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Minnesota cafe owner shows homeless man job, not the door

Abi's Cafe owner Cesia Abigail shares a photo of "Marcus," a homeless man who now works at her cafe.

Cesi Abi/Facebook

A baggy-clothed homeless man who walks up and down Minneapolis' Lake Street begging for change got more than he bargained for when he strolled into Cesia Abigail's cafe two weeks ago.

Instead of turning away the man, the 25-year-old owner of Abi's Cafe asked, "Why don't you have a job? You know nothing is given to me for free, right?"

Bowing his head down to avoid eye contact, the man named Marcus replied: "Well, I have a lot of felonies and no one wants to hire me for that. So, now I had to turn myself to the streets and get money the only way I know -- stealing and asking for money."

Despite hitting a rough patch in her business, a soft-hearted Abigail decided to offer the man a job washing dishes for the day.

"You want a job? Then I have one for you," Abigail told him.

With a big grin, the man gladly accepted the woman's offer: "I will do anything for food."

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Marcus washes dishes inside Abi's Cafe in Minneapolis, Minnesota, on March 25.

Cesi Abi/Facebook

"A lot of people are saying I've been a blessing for him, but at that point I was the one who needed a blessing," Abigail told CBS News.

As Marcus finished washing his hands and began to tie an apron around his waist, Abigail offered him a sandwich.

Before eating, he wrapped half of the meal in foil, ran outside and gave it to another homeless woman on the street.

"That really touched me," Abigail recalled.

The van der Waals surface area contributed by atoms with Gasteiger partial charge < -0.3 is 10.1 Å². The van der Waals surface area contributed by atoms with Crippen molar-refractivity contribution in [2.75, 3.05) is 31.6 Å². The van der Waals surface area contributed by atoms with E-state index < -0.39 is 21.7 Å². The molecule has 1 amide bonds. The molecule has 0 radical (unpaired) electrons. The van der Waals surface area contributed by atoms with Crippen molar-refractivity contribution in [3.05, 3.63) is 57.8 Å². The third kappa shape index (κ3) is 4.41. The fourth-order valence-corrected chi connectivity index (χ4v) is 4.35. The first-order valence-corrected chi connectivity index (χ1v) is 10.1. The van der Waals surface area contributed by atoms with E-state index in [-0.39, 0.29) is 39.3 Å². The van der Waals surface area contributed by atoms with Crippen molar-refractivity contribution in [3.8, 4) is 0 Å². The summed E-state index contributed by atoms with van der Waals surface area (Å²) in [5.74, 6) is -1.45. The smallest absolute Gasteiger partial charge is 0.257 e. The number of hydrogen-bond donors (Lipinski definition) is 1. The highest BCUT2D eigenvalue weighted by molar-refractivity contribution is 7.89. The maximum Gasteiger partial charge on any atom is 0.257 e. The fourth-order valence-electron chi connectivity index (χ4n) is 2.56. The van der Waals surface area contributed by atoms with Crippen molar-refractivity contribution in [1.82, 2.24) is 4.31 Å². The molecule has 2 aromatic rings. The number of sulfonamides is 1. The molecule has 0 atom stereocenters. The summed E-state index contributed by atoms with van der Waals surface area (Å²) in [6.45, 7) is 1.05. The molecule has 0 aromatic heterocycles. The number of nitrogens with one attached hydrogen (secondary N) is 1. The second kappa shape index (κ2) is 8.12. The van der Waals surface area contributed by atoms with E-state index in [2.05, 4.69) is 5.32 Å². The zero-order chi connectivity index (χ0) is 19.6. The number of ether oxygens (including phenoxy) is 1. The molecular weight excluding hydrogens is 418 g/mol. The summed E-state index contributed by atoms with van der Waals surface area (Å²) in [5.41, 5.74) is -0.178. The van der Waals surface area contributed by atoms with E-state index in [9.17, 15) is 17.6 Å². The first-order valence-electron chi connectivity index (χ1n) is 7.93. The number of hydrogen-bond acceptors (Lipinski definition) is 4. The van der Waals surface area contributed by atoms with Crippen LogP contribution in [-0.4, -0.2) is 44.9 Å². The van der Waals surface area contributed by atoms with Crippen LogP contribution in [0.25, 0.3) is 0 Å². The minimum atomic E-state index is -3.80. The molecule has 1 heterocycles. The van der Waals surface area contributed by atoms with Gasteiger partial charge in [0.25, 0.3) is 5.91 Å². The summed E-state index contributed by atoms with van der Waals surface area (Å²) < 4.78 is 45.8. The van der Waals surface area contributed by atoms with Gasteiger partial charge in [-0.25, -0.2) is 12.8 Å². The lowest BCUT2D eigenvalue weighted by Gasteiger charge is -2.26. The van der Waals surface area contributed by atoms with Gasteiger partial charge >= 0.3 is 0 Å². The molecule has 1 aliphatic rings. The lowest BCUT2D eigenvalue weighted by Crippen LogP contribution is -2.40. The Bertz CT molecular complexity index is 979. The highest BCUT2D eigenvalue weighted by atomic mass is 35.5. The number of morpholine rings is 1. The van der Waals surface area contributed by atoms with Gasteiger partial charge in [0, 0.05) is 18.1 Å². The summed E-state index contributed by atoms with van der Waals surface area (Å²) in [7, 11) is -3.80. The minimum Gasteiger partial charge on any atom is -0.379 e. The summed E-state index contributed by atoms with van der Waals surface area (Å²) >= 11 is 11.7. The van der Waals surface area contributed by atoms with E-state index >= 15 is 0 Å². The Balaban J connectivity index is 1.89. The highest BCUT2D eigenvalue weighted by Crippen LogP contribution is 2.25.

After putting in two hours of work -- the number of hours Abigail could afford to pay him, Marcus was on his way. The next day, he returned.

For the past two weeks he's been on time for his two-hour shift. And today, Abigail plans to make his position permanent.

"Some restaurants wouldn't even let you use their restrooms," she said. "I don't judge someone on how they look -- go use it. I do not treat [homeless people] any different."

If restaurants and businesses don't do anything to help the less fortunate, then they become part of the problem, Abigail said.

Last weekend, Abigail shared Marcus' story on Facebook to encourage others to give strangers a shot; the post was shared more than 30,000 times and received more than 1,500 comments.

"We need more people like this," one person commented on the post. "We are all human; we make mistakes."

"All we need sometimes is a helping hand," another said.

Marcus, who has been living on the streets since he was 16 years old, still has a long way to go to turn his life around.

"It's going to be hard for him to let go of whatever addiction he has," Abigail said. "I want to help [him], but [he] needs to want to help [himself.]"

For now, the pair decided to take 10 percent from his paycheck and set it aside so he can start learning to save his money.

"Just like Marcus, I had my help," Abigail explained. "I had plenty of people to help make it to where I am today. They believed I could do it. People need to have someone believe in them."